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The Spokesman-Review Newspaper
Spokane, Washington  Est. May 19, 1883

Avalanche danger growing

Avalanche danger is considerable in the region’s backcountry and only expected to increase as fresh snow is expected to be dumped tonight atop slippery, cold-hardened slopes.

One avalanche has already been reported in the St. Joe River area near Prospector Creek, according to a report issued Friday by the Idaho Panhandle National Forests. The slide happened Wednesday after a road grader passed under a steep slope. The grader was not hit by the snow and no one was injured.

“Things are kind of dicey out there,” said Bob Kasun, an avalanche forecaster with the Forest Service office in Coeur d’Alene.

The arctic air mass that brought temps as low as minus 23 to Priest Lake on Friday morning is expected to hover over the Inland Northwest at least through this afternoon, when a warmer, snow-bearing Pacific front is expected to hit the region, said Matt Fugazzi, a forecaster with the National Weather Service office in Spokane. At least 2 to 3 inches of snow is expected to fall beginning after sunset Saturday.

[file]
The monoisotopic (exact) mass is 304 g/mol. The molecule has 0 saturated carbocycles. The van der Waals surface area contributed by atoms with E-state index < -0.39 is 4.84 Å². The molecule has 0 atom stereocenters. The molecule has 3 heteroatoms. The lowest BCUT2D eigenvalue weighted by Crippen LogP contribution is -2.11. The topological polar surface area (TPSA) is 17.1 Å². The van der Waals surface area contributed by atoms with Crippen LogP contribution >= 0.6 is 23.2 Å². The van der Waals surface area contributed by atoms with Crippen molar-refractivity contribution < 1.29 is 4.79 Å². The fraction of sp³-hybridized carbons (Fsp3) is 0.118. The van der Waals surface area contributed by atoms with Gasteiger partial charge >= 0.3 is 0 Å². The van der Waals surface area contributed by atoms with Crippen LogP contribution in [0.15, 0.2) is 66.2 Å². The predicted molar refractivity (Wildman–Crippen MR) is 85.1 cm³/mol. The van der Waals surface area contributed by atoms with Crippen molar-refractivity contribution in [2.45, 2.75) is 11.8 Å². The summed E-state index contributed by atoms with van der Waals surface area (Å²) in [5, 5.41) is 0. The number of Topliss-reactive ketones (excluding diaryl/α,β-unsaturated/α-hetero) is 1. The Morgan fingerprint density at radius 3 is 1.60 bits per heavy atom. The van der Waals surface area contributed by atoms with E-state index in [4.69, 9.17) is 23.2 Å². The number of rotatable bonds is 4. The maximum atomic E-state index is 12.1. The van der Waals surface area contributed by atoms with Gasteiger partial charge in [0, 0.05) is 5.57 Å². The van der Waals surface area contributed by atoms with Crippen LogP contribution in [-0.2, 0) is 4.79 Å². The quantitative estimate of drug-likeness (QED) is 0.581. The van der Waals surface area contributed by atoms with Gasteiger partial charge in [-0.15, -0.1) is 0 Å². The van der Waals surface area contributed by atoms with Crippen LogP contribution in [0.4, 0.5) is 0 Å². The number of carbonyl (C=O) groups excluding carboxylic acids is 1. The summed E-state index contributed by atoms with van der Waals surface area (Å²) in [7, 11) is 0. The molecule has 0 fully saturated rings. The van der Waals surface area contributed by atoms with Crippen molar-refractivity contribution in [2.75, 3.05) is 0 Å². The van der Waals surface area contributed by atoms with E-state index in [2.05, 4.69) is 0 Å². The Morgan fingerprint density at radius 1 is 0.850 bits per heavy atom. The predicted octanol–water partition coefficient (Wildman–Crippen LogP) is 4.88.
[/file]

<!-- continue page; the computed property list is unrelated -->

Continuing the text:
“It could be more,” Fugazzi said. “We haven’t been able to peg down the actual snow amounts.”

Additional snow and possibly rain is expected next week, which could create flooding problems in valley areas, Fugazzi said.

Even without any additional snow, backcountry slopes are increasingly unstable because of the current frigid temperatures. Avalanche forecasters tested slopes in the Selkirk and Cabinet mountains of North Idaho on Thursday and found “considerable” danger on cooler north and east-facing slopes, according to a report posted on the agency’s Web site. Moderate avalanche danger exists on slopes that receive sun, which allows the different layers of snow to warm and bond together.

The cold weather tends to flatten out snow crystals on the surface of the snowpack, Kasun said. This creates a slippery surface on which new snow does not easily adhere.

“Cold weather does not help stabilize the snow,” Kasun said. “We need some warmer weather.”

The avalanche danger is rated as considerable across North Idaho, including the St. Joe River Basin. The danger is listed as high in northwest Montana’s St. Regis Basin. Ridgetops with windblown surface snow are among the areas most prone to avalanche.

Snowpack remains lower than average throughout most of the region, said Fugazzi, with the National Weather Service. Quartz Peak, north of Spokane, should have 20 inches by now. As of Friday, only 5 inches blanketed the mountain.

“There’s some real potential to make up some mountain snowpack this week,” Fugazzi said.